I really don’t know what to say about the New York Times’ “A New Tool From Google Alarms Sites” article. Has news been that slow this weekend?
So, you’ll recall that Google’s testing a feature that allows you to search within a site, from the normal Google search results. Well, apparently some advertisers are super peeved that the new feature might cause potential visitors to shop elsewhere.
Here’s the gist of it…
Take, for instance, a situation last week, when users of Google searched The Washington Post and were given a secondary search box. Those who typed “jobs” into that second box saw related results for The Post’s employment pages, but the results were bordered by ads for competing employment sites like CareerBuilder or Monster.com.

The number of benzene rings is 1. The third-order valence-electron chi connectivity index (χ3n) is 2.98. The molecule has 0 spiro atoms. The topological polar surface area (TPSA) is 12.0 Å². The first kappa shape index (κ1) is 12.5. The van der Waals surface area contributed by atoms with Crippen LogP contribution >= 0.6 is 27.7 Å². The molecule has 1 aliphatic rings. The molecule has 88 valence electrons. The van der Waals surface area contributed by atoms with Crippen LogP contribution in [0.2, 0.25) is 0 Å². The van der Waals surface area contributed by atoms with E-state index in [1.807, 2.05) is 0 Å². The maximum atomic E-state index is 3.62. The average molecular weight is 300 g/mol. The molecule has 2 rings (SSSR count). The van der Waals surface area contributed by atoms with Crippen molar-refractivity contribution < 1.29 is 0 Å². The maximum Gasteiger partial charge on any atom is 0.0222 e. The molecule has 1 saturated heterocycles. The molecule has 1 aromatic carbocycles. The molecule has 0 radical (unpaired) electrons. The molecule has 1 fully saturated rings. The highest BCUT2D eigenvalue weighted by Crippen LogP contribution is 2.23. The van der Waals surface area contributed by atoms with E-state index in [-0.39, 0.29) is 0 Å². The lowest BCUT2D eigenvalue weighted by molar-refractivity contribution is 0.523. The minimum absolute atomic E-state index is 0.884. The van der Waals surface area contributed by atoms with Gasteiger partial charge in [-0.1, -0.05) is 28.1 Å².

Shock, awe, horror! How can Google possibly get away with this?
Oh, wait. You can just ask Google to turn the feature off…
According to a Google spokeswoman, the company has honored such requests from “a couple” of unnamed businesses. These companies, however, may not be able to reverse their decisions.
“So we ask them to try it out and see if they want it removed,” the spokeswoman said. “We think it could be a really useful feature.”
End of drama!
So why the heck even write about it in the first place? Besides, knowing Google’s efforts to give better control of search results to web site owners–via Google Webmaster Central–I fully suspect all web sites to be offered the option to opt-out.
In the meantime, for those complaining consider this. If I search for YOUR COMPANY and then decide to shop elsewhere–after using a site search for YOUR SITE and seeing an AdWords ad–how strong was my relationship with you in the first place???